Brooklyn Nine-Nine Star Says All Season 8 Scripts Have Been Scrapped Due to Police Brutality Protests

The social unrest of the past several weeks has led to the cancellation of shows like Cops and [...]

The social unrest of the past several weeks has led to the cancellation of shows like Cops and Live PD. While NBC hasn't canceled any shows like Law & Order: SVU or Brooklyn 9-9, the creators of the shows are doing what they can to retool the properties so as not to glorify police brutality. In the case of Brooklyn 9-9, the writer's room of the comedy has committed to restarting development on its upcoming eighth season entirely from scratch.

According to Nine-Nine star Terry Crews, whatever episodes were done for the season were thrown in the trash so that the team can start over and accurately discuss the situation, both in the writer's room and on air.

"We've had a lot of somber talks about it and deep conversations and we hope through this we're going to make something that will be truly groundbreaking this year," Crews tells Access Hollywood. "We have an opportunity and we plan to use it in the best way possible. Our show-runner Dan Goor, they had four episodes all ready to go and they just threw them in the trash. We have to start over. Right now we don't know which direction it's going to go in."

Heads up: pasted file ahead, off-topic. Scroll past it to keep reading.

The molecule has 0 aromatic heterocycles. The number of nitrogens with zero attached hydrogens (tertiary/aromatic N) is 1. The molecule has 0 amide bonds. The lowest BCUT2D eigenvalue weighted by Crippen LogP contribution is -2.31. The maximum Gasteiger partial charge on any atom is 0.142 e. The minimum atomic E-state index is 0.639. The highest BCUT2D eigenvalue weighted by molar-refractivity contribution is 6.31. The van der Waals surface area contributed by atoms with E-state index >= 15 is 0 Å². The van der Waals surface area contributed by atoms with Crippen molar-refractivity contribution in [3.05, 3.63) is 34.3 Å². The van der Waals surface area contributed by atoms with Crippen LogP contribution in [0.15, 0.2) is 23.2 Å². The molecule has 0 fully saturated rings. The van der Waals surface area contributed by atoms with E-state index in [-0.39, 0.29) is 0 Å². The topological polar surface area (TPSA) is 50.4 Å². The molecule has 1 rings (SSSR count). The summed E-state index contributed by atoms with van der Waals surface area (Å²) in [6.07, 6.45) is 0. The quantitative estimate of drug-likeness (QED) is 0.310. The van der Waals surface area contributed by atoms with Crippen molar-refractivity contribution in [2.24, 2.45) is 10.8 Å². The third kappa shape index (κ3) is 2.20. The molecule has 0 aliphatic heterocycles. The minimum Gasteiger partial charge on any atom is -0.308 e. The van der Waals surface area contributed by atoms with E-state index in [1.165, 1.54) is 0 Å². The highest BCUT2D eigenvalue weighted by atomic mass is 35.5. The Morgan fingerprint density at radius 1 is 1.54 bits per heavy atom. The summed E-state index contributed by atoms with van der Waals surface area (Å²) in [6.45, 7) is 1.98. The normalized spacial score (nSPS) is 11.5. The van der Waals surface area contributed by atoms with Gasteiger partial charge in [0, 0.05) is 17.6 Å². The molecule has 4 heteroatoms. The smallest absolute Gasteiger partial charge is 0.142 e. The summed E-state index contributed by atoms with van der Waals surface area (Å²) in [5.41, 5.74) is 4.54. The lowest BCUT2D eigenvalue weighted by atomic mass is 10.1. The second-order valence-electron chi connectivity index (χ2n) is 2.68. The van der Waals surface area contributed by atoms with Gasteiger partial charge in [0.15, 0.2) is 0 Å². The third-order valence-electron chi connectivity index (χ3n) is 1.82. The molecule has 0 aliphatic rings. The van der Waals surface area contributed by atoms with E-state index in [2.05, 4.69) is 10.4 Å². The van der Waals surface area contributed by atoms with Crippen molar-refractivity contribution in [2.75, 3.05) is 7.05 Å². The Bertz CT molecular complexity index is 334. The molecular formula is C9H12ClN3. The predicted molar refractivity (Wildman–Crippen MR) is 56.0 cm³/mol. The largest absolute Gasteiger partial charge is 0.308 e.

In the same interview, Crews detailed his own experiences with police, after having guns pointed at him by the Los Angeles Police Department due to a case of mistaken identity. "You've seen me, in movies or whatever but before all this, I was always a threat," the actor recalls. "I would be going to the mall or going different places. I've had guns pointed at me by police officers in L.A. This was before I was famous. The thing is, they had the wrong guy."

He adds, "It's something that every black man has been through and it's hard to really try to get other people to understand. I have to say, right here, what is going on right now is Black America's Me Too movement. We always knew this was happening, but now white people are understanding."

"With that George Floyd video that came out it literally opened up the world because now you've experienced it and you have to go through the same trauma that Black America has been going through," he concluded.

To learn more about the Black Lives Matter movement and how to support the non-profits involved with it, you can use the resources located here.